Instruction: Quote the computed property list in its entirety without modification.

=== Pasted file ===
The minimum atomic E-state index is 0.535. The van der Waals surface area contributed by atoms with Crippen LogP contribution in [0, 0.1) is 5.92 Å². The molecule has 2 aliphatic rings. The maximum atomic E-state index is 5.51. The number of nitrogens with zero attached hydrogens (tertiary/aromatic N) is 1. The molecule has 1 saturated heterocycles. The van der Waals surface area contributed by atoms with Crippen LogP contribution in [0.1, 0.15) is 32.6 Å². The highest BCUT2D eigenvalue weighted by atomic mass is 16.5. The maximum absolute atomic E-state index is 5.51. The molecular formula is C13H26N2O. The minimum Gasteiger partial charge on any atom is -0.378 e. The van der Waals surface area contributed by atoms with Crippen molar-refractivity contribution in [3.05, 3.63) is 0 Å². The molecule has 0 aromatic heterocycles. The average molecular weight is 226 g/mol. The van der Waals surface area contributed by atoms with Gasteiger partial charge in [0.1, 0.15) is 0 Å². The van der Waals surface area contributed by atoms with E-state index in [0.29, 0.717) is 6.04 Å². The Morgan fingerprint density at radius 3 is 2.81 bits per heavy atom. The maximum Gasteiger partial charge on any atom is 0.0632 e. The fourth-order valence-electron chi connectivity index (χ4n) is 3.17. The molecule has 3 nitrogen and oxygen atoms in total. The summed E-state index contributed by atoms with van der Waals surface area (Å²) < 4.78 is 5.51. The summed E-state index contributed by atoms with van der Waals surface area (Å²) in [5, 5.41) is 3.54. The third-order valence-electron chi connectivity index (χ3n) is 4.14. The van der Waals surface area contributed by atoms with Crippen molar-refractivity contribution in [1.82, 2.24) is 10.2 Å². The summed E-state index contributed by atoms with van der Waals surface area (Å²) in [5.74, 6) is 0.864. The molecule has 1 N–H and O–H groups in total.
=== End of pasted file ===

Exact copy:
The minimum atomic E-state index is 0.535. The van der Waals surface area contributed by atoms with Crippen LogP contribution in [0, 0.1) is 5.92 Å². The molecule has 2 aliphatic rings. The maximum atomic E-state index is 5.51. The number of nitrogens with zero attached hydrogens (tertiary/aromatic N) is 1. The molecule has 1 saturated heterocycles. The van der Waals surface area contributed by atoms with Crippen LogP contribution in [0.1, 0.15) is 32.6 Å². The highest BCUT2D eigenvalue weighted by atomic mass is 16.5. The maximum absolute atomic E-state index is 5.51. The molecular formula is C13H26N2O. The minimum Gasteiger partial charge on any atom is -0.378 e. The van der Waals surface area contributed by atoms with Crippen molar-refractivity contribution in [3.05, 3.63) is 0 Å². The molecule has 0 aromatic heterocycles. The average molecular weight is 226 g/mol. The van der Waals surface area contributed by atoms with Gasteiger partial charge in [0.1, 0.15) is 0 Å². The van der Waals surface area contributed by atoms with E-state index in [0.29, 0.717) is 6.04 Å². The Morgan fingerprint density at radius 3 is 2.81 bits per heavy atom. The maximum Gasteiger partial charge on any atom is 0.0632 e. The fourth-order valence-electron chi connectivity index (χ4n) is 3.17. The molecule has 3 nitrogen and oxygen atoms in total. The summed E-state index contributed by atoms with van der Waals surface area (Å²) < 4.78 is 5.51. The summed E-state index contributed by atoms with van der Waals surface area (Å²) in [5, 5.41) is 3.54. The third-order valence-electron chi connectivity index (χ3n) is 4.14. The van der Waals surface area contributed by atoms with Crippen molar-refractivity contribution in [1.82, 2.24) is 10.2 Å². The summed E-state index contributed by atoms with van der Waals surface area (Å²) in [5.74, 6) is 0.864. The molecule has 1 N–H and O–H groups in total.